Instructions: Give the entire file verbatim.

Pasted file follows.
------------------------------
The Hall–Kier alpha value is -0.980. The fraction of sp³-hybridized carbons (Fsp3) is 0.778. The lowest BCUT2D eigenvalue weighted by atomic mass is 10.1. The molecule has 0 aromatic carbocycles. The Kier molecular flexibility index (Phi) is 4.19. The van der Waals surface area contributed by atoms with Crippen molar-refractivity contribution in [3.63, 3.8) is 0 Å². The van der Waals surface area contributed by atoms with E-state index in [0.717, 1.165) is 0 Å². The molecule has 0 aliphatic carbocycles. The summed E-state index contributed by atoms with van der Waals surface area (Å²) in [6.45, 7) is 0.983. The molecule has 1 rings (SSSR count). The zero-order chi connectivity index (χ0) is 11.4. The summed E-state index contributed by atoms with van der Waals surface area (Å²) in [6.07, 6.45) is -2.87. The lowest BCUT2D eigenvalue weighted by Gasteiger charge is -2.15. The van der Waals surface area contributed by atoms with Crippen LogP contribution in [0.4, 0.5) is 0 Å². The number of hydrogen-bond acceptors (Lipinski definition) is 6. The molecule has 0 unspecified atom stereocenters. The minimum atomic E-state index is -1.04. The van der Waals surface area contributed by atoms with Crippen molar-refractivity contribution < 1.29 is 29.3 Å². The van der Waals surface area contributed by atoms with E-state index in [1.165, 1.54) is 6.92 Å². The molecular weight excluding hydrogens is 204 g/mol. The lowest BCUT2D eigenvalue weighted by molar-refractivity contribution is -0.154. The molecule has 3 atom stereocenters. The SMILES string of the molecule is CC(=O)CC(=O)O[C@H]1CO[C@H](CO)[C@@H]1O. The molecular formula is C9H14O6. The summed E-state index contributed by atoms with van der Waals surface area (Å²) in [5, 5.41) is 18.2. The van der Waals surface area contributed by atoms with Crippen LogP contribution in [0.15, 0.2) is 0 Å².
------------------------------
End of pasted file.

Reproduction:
The Hall–Kier alpha value is -0.980. The fraction of sp³-hybridized carbons (Fsp3) is 0.778. The lowest BCUT2D eigenvalue weighted by atomic mass is 10.1. The molecule has 0 aromatic carbocycles. The Kier molecular flexibility index (Phi) is 4.19. The van der Waals surface area contributed by atoms with Crippen molar-refractivity contribution in [3.63, 3.8) is 0 Å². The van der Waals surface area contributed by atoms with E-state index in [0.717, 1.165) is 0 Å². The molecule has 0 aliphatic carbocycles. The summed E-state index contributed by atoms with van der Waals surface area (Å²) in [6.45, 7) is 0.983. The molecule has 1 rings (SSSR count). The zero-order chi connectivity index (χ0) is 11.4. The summed E-state index contributed by atoms with van der Waals surface area (Å²) in [6.07, 6.45) is -2.87. The lowest BCUT2D eigenvalue weighted by Gasteiger charge is -2.15. The van der Waals surface area contributed by atoms with Crippen LogP contribution in [0.4, 0.5) is 0 Å². The number of hydrogen-bond acceptors (Lipinski definition) is 6. The molecule has 0 unspecified atom stereocenters. The minimum atomic E-state index is -1.04. The van der Waals surface area contributed by atoms with Crippen molar-refractivity contribution < 1.29 is 29.3 Å². The van der Waals surface area contributed by atoms with E-state index in [1.165, 1.54) is 6.92 Å². The molecular weight excluding hydrogens is 204 g/mol. The lowest BCUT2D eigenvalue weighted by molar-refractivity contribution is -0.154. The molecule has 3 atom stereocenters. The SMILES string of the molecule is CC(=O)CC(=O)O[C@H]1CO[C@H](CO)[C@@H]1O. The molecular formula is C9H14O6. The summed E-state index contributed by atoms with van der Waals surface area (Å²) in [5, 5.41) is 18.2. The van der Waals surface area contributed by atoms with Crippen LogP contribution in [0.15, 0.2) is 0 Å².